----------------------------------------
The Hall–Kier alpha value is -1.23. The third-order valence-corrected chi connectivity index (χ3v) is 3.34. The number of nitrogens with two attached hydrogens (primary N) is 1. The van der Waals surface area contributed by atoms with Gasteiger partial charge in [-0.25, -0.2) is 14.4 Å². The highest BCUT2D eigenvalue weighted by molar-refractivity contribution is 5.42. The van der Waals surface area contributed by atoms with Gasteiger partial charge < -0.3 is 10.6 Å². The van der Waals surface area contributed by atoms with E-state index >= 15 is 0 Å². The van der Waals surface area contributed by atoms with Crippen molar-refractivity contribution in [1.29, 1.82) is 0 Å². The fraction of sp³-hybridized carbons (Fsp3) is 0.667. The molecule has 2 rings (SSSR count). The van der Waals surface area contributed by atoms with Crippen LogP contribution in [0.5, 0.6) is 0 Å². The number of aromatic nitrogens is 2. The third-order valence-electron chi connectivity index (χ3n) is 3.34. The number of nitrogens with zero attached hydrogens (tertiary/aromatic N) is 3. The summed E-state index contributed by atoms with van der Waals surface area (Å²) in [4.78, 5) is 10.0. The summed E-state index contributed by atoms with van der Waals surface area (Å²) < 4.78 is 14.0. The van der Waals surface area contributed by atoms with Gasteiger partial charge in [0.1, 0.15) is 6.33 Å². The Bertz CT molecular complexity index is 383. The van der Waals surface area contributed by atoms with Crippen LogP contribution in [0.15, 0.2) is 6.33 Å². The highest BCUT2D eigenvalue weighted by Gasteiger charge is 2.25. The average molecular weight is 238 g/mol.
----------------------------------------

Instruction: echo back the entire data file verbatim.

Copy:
The Hall–Kier alpha value is -1.23. The third-order valence-corrected chi connectivity index (χ3v) is 3.34. The number of nitrogens with two attached hydrogens (primary N) is 1. The van der Waals surface area contributed by atoms with Gasteiger partial charge in [-0.25, -0.2) is 14.4 Å². The highest BCUT2D eigenvalue weighted by molar-refractivity contribution is 5.42. The van der Waals surface area contributed by atoms with Gasteiger partial charge < -0.3 is 10.6 Å². The van der Waals surface area contributed by atoms with E-state index >= 15 is 0 Å². The van der Waals surface area contributed by atoms with Crippen molar-refractivity contribution in [1.29, 1.82) is 0 Å². The fraction of sp³-hybridized carbons (Fsp3) is 0.667. The molecule has 2 rings (SSSR count). The van der Waals surface area contributed by atoms with Crippen LogP contribution in [0.5, 0.6) is 0 Å². The number of aromatic nitrogens is 2. The third-order valence-electron chi connectivity index (χ3n) is 3.34. The number of nitrogens with zero attached hydrogens (tertiary/aromatic N) is 3. The summed E-state index contributed by atoms with van der Waals surface area (Å²) in [4.78, 5) is 10.0. The summed E-state index contributed by atoms with van der Waals surface area (Å²) < 4.78 is 14.0. The van der Waals surface area contributed by atoms with Gasteiger partial charge in [0.1, 0.15) is 6.33 Å². The Bertz CT molecular complexity index is 383. The van der Waals surface area contributed by atoms with Crippen LogP contribution in [0.15, 0.2) is 6.33 Å². The highest BCUT2D eigenvalue weighted by Gasteiger charge is 2.25. The average molecular weight is 238 g/mol.